• By David B. Gosselin

The Spanish Knight — A Historical Ballad


Wa le ghalib il Allah (God is the only victor)

—Muhamed Ibn-l-Ahmar, founder of the Alhambra Palace


He rode across the star-engulfed Sierra, Along the peaks of Andalusia; Beyond El Dorado by every measure, He hoped to find Andalusian treasure.


The monarchs of Granada were all fled— Infidel prayers were to God’s ears dead; Those Moorish halls once built with alchemy Would never again rule in infamy.


Climbing Granada’s mountains and defile, He scaled the illustrious Moorish pile, Then found himself within her myrtle courts, Gleaming like Aden’s ancient fabled ports.


“Victor!” Cheered all his noble cavaliers As Don Alfonso and his brother neared. “Show me the jewels of Andalusia, Its luscious gardens fed by Arethusa!”


“Show me around this sumptuous palace, friends, And tell me how the Moors all met their ends!” The Don with joy exclaimed. “But see your prize,” His soldier said, as the knight met the eyes


Of Ben Seraj, the ancient Moor, enchained. “So what have you to say, impious bane? Granada yields unto the Christian scepter!” The Moor replied, “Only God is victor.”


“Ha!” The proud cavaliers regaled and raved As the old Moor was carried off a slave. The Don then strode across the palace halls Where strange reliefs appeared upon the walls.


But on those walls appeared no images, No symbols or reliefs with visages. Only swimming in the moonlit cornice, A divine calligraphy began to surface.


Demanding explanation from his captive, He asked with curiosity so furtive, “What signify these Saracen riddles, These cryptic fonts and Moorish symbols?”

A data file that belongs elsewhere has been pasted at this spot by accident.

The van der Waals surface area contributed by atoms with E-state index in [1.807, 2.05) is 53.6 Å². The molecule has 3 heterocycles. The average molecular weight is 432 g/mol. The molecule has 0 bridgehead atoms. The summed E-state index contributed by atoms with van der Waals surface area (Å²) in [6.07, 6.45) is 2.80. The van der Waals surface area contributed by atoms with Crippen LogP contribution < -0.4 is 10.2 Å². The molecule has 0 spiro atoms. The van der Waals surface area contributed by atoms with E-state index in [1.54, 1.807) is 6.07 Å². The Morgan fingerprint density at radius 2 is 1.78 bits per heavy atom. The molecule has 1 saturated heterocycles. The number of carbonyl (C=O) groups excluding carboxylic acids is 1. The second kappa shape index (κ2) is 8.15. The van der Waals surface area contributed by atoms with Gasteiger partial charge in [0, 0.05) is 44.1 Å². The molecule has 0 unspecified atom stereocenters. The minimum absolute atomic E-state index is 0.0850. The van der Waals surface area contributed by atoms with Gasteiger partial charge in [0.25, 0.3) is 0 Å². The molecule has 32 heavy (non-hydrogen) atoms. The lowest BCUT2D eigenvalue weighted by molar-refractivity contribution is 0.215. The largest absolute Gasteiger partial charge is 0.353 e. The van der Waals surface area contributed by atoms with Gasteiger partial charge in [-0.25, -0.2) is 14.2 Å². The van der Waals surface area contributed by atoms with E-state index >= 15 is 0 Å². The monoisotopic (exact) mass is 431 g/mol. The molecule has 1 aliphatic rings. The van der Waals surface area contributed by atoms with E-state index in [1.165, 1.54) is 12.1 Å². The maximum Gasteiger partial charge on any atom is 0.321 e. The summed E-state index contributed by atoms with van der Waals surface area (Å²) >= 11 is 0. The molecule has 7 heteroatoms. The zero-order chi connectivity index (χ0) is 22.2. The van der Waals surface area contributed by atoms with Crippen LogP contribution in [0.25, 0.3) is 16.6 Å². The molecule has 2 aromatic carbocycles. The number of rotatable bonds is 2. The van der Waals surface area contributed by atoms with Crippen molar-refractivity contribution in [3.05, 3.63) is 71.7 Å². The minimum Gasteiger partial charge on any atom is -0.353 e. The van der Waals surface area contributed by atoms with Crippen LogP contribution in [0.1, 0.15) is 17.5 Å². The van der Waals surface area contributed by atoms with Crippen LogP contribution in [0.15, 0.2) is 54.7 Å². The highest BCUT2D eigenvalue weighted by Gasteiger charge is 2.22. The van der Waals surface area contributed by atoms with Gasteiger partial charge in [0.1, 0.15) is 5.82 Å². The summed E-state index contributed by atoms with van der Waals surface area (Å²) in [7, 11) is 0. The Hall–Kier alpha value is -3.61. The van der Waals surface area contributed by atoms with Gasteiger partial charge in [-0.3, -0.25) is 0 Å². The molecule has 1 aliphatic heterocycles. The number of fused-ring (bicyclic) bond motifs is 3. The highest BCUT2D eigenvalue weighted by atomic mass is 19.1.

His captive turned towards a bold relief Which seemed to prophesize some strange belief. The old Moor read, “God is the only victor,” As all the burning stars above flickered.


Sporting the royal seal of empery —Exalting in the joy of victory— Alfonso left his train of valiant knights And drifted into dreams of new-found heights,


Of future victories and fallen foes, While salted air from seas and citron groves Blew through the palace halls where pallid beams Flowed from a crescent moon in pure white streams.


Luxuriously sleeping like a king, Alfonso soon awoke: he heard a swing, As though a scimitar cutting through air— Perhaps a solider walking past his lair.


The monarchs of Granada were all fled— Infidel prayers were to God’s ears dead; Those Moorish halls once built with alchemy Would never again rule in infamy.


Waking to find that it was all a dream, The wily Moor was nowhere to be seen. He saw his brother standing at the door, “Brother, you’ve come—but did hear you the Moor?”


His brother remained mute—walking over— The sound of singing scimitars took over: His brother’s bold ambition he had failed To quell—glories of war never curtailed.


His once-dear brother now reclaimed his fame, Just as the crescent moon began to wane; As darkling night consumed each quarter, His brother whispered, “Only God is victor.”


September 2017


David is a poet, writer, and translator based in Montreal. He is the founding editor of The Chained Muse and New Lyre. His first collection of poems is entitled Modern Dreams.